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Supply chain scrutiny and Canada’s Modern Slavery Act – a ‘how-to’ guide for businesses

Author(s): Alan Kenigsberg, John M. Valley, Chelsea Rubin, Sarah Greenwood

Jun 1, 2023

Bill S-211, An Act to enact the Fighting Against Forced Labour and Child Labour in Supply Chains Act and to amend the Customs Tariff, referred to as Canada’s “Modern Slavery Act” (the Act) is expected to come into force on January 1, 2024. This guide is intended to serve as a resource for businesses to determine their obligations under the Act, and how to prepare to comply. 

What does this new law mean?

The Act creates a reporting obligation for certain entities engaging in specified activities. Such entities will be required to file their first reports (described below) with the Minister of Public Safety and Emergency Preparedness by May 31, 2024. Reports also must be publicly disclosed (e.g., in a prominent place on the company’s website). Failure to comply with the reporting obligations under the Act can result in fines, reputational damage, and liability for directors and officers. 

The Act also establishes a ban on importing goods made with child labour, which builds on the existing ban on the importation of goods made with forced labour.

Does your business have a reporting obligation?

There are two questions to ask: (1) is your business or an affiliate an “Entity”, and (2) if so, does the Entity engage in certain specified activities (referred to below as “Reporting Activities”)? If the answer to both of these is “yes”, the Entity is required to prepare and file a report. For information on what must be included in this report, see “What must be included in your report?” below.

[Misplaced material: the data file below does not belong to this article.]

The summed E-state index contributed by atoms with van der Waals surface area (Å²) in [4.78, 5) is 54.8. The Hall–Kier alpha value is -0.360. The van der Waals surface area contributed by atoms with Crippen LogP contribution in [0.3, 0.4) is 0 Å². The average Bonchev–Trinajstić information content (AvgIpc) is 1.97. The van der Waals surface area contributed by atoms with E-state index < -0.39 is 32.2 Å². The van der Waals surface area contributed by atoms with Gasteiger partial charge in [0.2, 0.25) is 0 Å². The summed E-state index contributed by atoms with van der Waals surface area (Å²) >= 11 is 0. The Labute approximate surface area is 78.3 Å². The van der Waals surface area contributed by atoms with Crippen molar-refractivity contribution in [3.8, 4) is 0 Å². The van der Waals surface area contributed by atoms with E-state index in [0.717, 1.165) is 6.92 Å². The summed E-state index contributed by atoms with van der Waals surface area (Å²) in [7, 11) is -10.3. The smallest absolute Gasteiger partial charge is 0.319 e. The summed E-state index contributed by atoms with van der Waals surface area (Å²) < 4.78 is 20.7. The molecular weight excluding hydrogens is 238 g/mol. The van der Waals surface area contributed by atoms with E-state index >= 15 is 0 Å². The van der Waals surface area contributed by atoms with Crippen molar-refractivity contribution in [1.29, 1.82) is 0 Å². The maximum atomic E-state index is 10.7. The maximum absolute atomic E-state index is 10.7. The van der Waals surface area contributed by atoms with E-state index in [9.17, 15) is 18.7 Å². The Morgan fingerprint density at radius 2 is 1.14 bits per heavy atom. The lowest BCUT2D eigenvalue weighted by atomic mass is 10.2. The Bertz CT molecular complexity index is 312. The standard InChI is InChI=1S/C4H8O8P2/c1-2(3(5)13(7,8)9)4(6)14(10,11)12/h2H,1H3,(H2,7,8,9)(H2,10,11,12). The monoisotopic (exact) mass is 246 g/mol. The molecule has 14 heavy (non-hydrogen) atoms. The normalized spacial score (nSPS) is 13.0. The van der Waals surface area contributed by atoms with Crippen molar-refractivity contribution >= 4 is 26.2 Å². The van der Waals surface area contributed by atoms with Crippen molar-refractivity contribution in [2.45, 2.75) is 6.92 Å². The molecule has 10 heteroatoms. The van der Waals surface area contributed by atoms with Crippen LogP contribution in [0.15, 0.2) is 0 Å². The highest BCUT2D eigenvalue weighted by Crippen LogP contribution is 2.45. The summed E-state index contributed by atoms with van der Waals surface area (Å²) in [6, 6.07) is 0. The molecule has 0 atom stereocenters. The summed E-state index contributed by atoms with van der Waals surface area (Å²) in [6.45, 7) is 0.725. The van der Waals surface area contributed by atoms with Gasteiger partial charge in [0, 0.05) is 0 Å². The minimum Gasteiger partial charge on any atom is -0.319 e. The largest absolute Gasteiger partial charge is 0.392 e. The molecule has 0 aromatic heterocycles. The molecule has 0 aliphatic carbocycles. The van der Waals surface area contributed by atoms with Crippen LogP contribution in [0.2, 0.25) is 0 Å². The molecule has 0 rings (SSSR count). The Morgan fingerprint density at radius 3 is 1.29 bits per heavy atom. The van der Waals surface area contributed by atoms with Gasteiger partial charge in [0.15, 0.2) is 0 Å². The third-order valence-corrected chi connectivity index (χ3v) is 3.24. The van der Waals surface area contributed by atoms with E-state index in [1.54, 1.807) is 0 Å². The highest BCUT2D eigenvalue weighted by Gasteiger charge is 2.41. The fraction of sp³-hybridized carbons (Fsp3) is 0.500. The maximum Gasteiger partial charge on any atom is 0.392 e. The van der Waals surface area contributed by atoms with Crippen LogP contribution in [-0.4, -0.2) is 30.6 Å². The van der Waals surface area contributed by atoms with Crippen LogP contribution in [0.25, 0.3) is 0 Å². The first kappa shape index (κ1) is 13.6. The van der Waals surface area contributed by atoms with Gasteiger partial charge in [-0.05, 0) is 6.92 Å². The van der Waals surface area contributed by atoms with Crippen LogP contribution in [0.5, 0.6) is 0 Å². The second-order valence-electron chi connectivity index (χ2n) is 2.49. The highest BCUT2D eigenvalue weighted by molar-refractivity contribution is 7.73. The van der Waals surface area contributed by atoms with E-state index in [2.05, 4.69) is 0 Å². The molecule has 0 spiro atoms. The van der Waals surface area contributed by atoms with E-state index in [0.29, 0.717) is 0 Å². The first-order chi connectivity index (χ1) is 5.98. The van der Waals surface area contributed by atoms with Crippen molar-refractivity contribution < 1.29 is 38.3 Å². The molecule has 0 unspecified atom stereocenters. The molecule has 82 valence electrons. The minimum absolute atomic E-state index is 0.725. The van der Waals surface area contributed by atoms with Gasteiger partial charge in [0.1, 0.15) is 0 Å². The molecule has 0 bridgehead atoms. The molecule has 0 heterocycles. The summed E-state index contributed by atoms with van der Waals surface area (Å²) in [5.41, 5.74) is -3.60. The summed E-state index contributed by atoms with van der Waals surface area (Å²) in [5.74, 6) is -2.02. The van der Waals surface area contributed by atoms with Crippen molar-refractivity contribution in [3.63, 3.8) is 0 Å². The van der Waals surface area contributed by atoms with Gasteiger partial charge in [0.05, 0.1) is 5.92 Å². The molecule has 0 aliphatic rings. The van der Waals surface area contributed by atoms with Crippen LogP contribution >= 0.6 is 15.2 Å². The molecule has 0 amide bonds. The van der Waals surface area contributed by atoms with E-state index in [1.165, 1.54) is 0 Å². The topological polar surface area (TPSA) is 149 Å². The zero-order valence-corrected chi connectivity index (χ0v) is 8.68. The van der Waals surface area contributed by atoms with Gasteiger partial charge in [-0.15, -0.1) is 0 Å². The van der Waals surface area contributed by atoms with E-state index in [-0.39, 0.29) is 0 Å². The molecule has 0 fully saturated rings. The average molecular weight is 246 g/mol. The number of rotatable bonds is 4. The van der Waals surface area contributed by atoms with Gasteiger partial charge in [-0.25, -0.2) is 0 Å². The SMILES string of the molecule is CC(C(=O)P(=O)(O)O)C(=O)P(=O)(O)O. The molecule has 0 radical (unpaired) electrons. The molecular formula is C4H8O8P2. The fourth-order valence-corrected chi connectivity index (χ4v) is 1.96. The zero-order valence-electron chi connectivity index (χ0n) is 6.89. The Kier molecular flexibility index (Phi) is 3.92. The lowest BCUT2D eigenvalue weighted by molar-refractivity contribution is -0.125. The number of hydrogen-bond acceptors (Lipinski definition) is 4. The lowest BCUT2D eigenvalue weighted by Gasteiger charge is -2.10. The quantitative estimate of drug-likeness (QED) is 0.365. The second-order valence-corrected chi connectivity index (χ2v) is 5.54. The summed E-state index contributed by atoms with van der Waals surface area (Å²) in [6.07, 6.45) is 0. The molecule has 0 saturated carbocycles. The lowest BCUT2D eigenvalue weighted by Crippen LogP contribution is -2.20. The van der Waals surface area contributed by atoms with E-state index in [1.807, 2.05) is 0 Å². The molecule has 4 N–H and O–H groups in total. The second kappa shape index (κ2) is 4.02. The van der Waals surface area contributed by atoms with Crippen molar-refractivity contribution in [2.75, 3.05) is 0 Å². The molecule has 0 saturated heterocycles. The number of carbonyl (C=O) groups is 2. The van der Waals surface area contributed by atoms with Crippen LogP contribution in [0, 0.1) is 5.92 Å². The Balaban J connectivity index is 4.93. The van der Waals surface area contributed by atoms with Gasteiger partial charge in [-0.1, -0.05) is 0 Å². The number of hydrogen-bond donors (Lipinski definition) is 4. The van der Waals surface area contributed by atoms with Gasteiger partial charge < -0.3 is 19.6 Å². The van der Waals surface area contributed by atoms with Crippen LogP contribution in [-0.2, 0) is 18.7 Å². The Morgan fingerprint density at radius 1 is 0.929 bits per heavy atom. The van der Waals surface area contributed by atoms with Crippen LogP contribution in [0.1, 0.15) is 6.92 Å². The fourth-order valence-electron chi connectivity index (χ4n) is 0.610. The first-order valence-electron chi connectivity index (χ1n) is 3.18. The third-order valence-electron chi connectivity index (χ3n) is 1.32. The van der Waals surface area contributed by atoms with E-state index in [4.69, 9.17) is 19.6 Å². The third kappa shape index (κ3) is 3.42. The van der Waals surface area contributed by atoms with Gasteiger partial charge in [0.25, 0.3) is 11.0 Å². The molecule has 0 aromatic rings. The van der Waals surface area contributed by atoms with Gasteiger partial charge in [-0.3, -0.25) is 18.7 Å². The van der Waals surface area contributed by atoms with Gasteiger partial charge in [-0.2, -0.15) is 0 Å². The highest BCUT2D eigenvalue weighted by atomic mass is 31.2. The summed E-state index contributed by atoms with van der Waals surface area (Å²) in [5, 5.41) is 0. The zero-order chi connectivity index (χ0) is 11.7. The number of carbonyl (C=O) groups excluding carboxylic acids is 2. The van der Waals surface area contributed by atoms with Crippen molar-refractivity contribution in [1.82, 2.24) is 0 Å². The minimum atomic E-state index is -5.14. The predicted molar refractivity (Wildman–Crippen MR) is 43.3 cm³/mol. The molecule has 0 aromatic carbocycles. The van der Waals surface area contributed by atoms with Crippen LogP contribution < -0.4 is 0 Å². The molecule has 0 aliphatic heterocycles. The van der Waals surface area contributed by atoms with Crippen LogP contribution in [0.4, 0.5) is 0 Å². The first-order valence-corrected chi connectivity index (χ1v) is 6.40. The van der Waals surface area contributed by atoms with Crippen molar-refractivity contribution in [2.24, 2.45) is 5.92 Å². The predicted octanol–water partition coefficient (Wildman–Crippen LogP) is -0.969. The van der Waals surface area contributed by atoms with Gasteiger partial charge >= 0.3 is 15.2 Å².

An “Entity” is defined as a corporation, trust, partnership or other unincorporated organization that

  • is listed on a Canadian stock exchange
  • has a place of business in Canada, does business in Canada, or has assets in Canada, and that meets at least two of the following conditions for at least one of its two most recent financial years: (1) has $20 million or more in assets, (2) generated $40 million or more in revenue or (3) employs an average of at least 250 employees
  • is identified in regulations to the Act (which as of the time of writing have not yet been published)

Reporting Activities

Activities specified under the Act (for purposes of this update, “Reporting Activities”) include

  • producing, selling or distributing goods in Canada or elsewhere
  • importing into Canada goods produced outside Canada
  • controlling an “Entity” that produces, sells, or distributes goods in Canada or elsewhere, or imports into Canada goods produced outside Canada

What are ‘goods’?

The term “goods” is not defined in the Act. However, the term “production of goods” is defined to include the “manufacturing, growing, extracting and processing of goods”. This suggests that the term “goods” should be given a very broad definition. The definition of “goods” could be broad enough to cover a very wide range of tangible personal property, even a company which imports items/equipment for its own use, which could result in the Act applying more broadly than might be expected.

What steps should your business take before preparing its report?

It is crucial that businesses start preparing early to draft their reports. The reporting obligation necessitates disclosure of various elements of an Entity’s supply chains. This requires mapping your supply chains, which, if this has not already been done (e.g., for compliance with a similar reporting requirement in another jurisdiction), will take some time.